Malawi Confederation of Chamber of Commerce (MCCCI) says 2021 will be challenging for the business sector due to the second wave of the COVID-19 pandemic as its duration and extent of devastation can not be estimated with exactitude.
This is contained in its 'Assessment Of The Business Environment In 2020: The Private Sector Perspective' report put out on Monday, signed by MCCCI President James Chimwaza and Chief Executive Chancellor Kaferapanjira.
“MCCCI thus forecasted that the business environment in 2021 would be just as challenging especially in the first half. Going forward, concerted efforts were needed to constrain any further spread of the virus through stringent public health measures, while providing targeted monetary and fiscal incentives to sustain the core economic activities (informal, manufacturing, SMEs, and hospitality sectors) that ensure household food, nutritional, and income security, as well as improved resilience,” it reads.
It highlighted that COVID-19 exacerbated the already hostile doing business environment which continued to chock business operations in 2020 with some of the issues raised by the private sector, which still needed necessary attention by authorities.
These included unreliable power supply; poor and costly telecommunication services and delays in payment of private sector arrears by government.
The assessment report indicates by November 2020, Government owed the private sector MK10 billion in tax refunds.
“If timely payments were made, businesses’ liquidity position would be improved considering the hostile business environment they faced."
In its assessment the year 2020 faced political uncertainty, created by pre and more particularly post 21st May 2019 Elections demonstations, which continued to negatively impact on the pace of business activities until the new administration was ushered into Government in June 2020.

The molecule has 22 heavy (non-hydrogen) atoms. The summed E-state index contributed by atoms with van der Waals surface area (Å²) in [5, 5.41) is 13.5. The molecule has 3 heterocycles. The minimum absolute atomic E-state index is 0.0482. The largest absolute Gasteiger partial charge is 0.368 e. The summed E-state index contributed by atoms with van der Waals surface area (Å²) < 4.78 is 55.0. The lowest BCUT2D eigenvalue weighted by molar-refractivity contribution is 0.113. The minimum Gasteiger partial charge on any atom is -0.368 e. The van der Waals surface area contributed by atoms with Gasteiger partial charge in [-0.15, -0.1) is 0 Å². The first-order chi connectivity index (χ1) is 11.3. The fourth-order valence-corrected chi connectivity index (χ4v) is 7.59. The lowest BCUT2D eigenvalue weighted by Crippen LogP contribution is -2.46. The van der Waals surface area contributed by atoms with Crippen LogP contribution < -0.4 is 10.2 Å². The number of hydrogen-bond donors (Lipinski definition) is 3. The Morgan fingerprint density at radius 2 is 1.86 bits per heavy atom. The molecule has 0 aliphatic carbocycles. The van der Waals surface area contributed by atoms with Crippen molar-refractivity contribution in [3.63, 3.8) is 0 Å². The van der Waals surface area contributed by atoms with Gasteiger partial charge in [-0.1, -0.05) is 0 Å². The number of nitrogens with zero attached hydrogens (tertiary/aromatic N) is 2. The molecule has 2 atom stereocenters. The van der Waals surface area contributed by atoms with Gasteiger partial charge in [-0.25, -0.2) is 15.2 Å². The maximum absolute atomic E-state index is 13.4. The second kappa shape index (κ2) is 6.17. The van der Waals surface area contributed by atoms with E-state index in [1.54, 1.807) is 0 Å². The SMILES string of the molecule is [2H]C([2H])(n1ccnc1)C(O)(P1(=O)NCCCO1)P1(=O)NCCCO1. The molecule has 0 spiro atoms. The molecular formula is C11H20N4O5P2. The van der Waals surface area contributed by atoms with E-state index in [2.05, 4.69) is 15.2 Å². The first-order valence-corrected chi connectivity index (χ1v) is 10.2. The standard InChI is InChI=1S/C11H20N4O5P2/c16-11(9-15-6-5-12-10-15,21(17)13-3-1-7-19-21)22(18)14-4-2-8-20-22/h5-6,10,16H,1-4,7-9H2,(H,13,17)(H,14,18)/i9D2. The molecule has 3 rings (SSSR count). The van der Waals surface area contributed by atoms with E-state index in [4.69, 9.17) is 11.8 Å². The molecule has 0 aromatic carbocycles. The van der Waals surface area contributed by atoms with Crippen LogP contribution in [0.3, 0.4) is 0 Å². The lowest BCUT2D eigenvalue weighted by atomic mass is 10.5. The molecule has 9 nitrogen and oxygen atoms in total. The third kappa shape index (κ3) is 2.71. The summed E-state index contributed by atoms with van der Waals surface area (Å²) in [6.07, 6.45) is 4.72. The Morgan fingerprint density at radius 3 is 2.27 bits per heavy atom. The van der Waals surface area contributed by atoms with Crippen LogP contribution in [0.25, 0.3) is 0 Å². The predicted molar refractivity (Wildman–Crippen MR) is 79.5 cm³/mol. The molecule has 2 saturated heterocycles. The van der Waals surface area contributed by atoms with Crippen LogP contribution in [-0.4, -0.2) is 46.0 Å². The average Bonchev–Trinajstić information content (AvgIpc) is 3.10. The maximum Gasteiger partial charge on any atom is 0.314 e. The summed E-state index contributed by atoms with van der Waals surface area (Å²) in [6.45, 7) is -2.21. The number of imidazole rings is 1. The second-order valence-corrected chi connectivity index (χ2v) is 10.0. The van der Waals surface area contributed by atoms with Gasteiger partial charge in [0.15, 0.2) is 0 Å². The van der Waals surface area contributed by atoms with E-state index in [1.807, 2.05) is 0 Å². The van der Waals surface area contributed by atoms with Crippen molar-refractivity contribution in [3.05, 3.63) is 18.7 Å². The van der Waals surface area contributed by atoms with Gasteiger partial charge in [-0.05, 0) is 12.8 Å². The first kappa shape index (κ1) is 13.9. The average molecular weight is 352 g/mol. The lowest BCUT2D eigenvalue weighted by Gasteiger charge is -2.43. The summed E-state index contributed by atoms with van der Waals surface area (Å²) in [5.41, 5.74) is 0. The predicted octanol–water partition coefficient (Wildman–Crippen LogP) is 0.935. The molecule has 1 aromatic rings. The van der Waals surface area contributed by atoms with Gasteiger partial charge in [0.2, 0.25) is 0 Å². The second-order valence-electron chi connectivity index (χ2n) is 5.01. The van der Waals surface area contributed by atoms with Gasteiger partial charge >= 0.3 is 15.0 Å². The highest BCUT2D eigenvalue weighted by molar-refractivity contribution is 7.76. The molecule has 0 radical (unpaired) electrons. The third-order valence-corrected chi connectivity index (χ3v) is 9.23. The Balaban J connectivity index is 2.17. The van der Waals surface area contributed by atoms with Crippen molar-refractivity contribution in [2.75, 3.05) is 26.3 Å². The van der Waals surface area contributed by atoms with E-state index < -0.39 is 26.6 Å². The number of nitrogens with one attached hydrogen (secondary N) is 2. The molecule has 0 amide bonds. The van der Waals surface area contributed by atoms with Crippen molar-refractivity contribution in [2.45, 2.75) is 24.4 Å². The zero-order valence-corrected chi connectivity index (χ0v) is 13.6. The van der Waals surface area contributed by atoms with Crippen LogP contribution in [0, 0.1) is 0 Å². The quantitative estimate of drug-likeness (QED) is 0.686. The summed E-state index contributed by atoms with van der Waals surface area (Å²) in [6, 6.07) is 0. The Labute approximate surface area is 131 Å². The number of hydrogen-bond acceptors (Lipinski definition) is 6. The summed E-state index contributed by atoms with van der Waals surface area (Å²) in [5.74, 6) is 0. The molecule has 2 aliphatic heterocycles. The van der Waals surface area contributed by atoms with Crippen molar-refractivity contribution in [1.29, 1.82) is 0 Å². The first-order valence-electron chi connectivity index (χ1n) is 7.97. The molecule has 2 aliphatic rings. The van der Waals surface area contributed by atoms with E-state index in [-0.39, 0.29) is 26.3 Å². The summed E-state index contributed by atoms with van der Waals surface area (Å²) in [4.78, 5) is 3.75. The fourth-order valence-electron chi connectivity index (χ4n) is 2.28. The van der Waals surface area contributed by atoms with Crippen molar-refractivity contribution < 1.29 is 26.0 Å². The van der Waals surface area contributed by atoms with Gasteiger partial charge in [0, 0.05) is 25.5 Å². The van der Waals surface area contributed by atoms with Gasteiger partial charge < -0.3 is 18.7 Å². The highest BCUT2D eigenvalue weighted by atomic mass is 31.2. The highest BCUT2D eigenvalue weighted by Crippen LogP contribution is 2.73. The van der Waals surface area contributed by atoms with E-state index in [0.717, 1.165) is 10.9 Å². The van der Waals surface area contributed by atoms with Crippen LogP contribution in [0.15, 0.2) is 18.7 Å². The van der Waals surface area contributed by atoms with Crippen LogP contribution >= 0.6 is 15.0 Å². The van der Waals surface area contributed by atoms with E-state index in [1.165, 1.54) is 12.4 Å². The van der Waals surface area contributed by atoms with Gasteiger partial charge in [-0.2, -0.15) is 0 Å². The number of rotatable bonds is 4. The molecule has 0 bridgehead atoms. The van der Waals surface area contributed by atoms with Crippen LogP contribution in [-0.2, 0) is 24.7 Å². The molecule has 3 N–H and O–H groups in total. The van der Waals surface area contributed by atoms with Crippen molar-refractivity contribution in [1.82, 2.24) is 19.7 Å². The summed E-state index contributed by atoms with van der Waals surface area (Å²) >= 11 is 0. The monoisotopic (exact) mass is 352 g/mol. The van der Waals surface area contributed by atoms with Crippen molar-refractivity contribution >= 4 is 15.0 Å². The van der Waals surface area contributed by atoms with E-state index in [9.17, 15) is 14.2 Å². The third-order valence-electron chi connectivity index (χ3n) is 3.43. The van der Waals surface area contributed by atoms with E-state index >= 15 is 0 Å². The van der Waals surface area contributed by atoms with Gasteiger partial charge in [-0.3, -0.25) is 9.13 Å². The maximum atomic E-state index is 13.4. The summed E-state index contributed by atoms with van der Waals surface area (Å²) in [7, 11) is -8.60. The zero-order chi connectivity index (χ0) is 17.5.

To make things worse, the political uncertainty coincided with the onset of the COVID-19 pandemic pointing out the measures imposed to combat the spread of the pandemic such as social distancing, lockdowns, transport and passenger travel restrictions, curfews, cessation of movement of people, closing of schools, limiting hotel and restaurant operations, restricting non-essential trade, government ‘work-from-home’ orders and reduction in operating hours, all led to reduced business activities and work force productivity especially during the second quarter.
“The impact on firms was quite mixed across sectors. Generally, small and medium enterprises were more concerned about reduced cash flows and fell into the risk of closing down due to the COVID-19 pandemic. At the same time, large firms equally bore the brunt of the pandemic, especially air transport and tourism operators. In these firms, the concern was largely how to change the business strategies and meet new customers.
“The industry sector was hit the hardest, with its value added falling by 15.2 percent, followed closely by services (-14.8 percent). However, because of the relative sizes of the two sectors, services were by far the most affected in absolute terms with estimated losses of US$ 155 million over the two months’ period (April and May) compared to US$ 48 million in industry as indicated below
The manufacturing operations, travel and hospitality, and transportation services operated at their lowest capacities for a long time. Specifically, by August as Only 9 percent of businesses were operating within the capacity utilisation range of 76-100 percent.
Companies in the manufacturing and hospitality sectors faced difficulties related to sourcing of key inputs, maintaining pre-COVID-19 productivity levels, meeting their near-term financial obligations and honouring the agreements they signed up, to like ESCOM’s premium electricity charges during peak hours and maximum demand charges.
Larger manufacturing firms were the most affected owing to their stronger reliance on supply of raw materials from global and regional supply chains as opposed to smaller firms.
“Most firms closed down or scaled down production thereby rendering thousands of people underemployed or unemployed. The most affected were less-skilled, lower-income and informal workers and the majority of the casualties came from retail/wholesale businesses, transport sector, and entertainment/hospitality industry. For instance, the hospitality industry alone shefded 50-70 percent of jobs from its pre-coronavirus level of 526,000 jobs.
The assessment said despite the challenges, the pandemic also created opportunities for firms to innovate, develop 'new' strategies and products such as sanitizer dispensers and added firms offering IT related services experienced boosts in business due to shift to on-line transactions.